More than 900 attorneys attended the second annual Beasley Allen Retreat at the Renaissance Montgomery Hotel and Spa at the Convention Center Friday, Nov. 21 and Saturday, Nov. 22. The retreat provides continuing education credits and is open to all Alabama lawyers in private practice.
Beasley Allen Founding Shareholder Jere L. Beasley presented the meeting’s keynote opening address on the topic “Why I am a Trial Lawyer.” Other highlights of the weekend event included special guest luncheon speaker Paul Finebaum, a popular sports commentator and columnist; a dinner Friday evening featuring special guest speaker Dr. David Bronner, CEO of the Retirement Systems of Alabama, on the topic “The Future of Alabama and the Laws that Apply;” and a keynote address Saturday morning by Congressman Artur Davis on “National Politics and the Law.”
Other featured speakers were Judge Charles Price, Mark White, President of the Alabama Bar Association; State Senator Roger Bedford; Ted Hosp of Maynard Cooper; and Jeremy McIntire from the Alabama State Bar. Beasley Allen shareholders Greg Allen, Dee Miles, Cole Portis, Rhon Jones, Julia Beasley Kendall Dunson, Andy Birchfield, LaBarron Boone, and Dana Taunton also spoke during the seminar.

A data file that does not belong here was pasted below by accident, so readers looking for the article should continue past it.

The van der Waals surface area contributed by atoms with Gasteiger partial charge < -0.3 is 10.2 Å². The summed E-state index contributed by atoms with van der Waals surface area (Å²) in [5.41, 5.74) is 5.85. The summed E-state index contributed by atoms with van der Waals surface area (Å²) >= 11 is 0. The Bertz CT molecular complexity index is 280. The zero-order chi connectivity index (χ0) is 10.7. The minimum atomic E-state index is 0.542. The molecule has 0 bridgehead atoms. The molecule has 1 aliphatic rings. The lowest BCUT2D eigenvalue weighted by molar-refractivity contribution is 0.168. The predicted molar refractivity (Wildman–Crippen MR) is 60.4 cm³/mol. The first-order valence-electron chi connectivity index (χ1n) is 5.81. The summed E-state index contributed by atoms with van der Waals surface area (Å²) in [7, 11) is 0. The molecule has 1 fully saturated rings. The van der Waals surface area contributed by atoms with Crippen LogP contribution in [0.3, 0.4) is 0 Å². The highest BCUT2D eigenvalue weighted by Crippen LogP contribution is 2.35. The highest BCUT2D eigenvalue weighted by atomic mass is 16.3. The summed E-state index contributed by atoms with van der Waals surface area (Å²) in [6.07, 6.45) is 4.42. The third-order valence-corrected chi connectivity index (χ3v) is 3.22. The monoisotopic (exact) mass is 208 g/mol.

“We are extremely pleased to be able to offer this program as a service for lawyers from throughout the state of Alabama,” said Tom Methvin, Managing Shareholder of Beasley Allen, who also was a presenter during the event. “This is a valuable opportunity for continuing education, as well as providing the chance for networking and building business relationships with other attorneys.”
According to Dawn Hathcock, Vice President for the Montgomery Area Chamber of Commerce Convention & Visitor Bureau, the direct economic impact of the conference is a quarter million dollars. Beasley Allen booked every available hotel room in the downtown area for the event, as well as rooms at several other properties throughout the city.
“A revitalized downtown with an expanded Convention Center allows Montgomery to host larger groups than ever before, and the economic impact is significant,” Hathcock says. “This includes hotel room nights, as well as revenue generated from people dining, shopping and visiting attractions during their stay. That’s all money that goes back into the community and supports the infrastructure and quality of life for our residents.”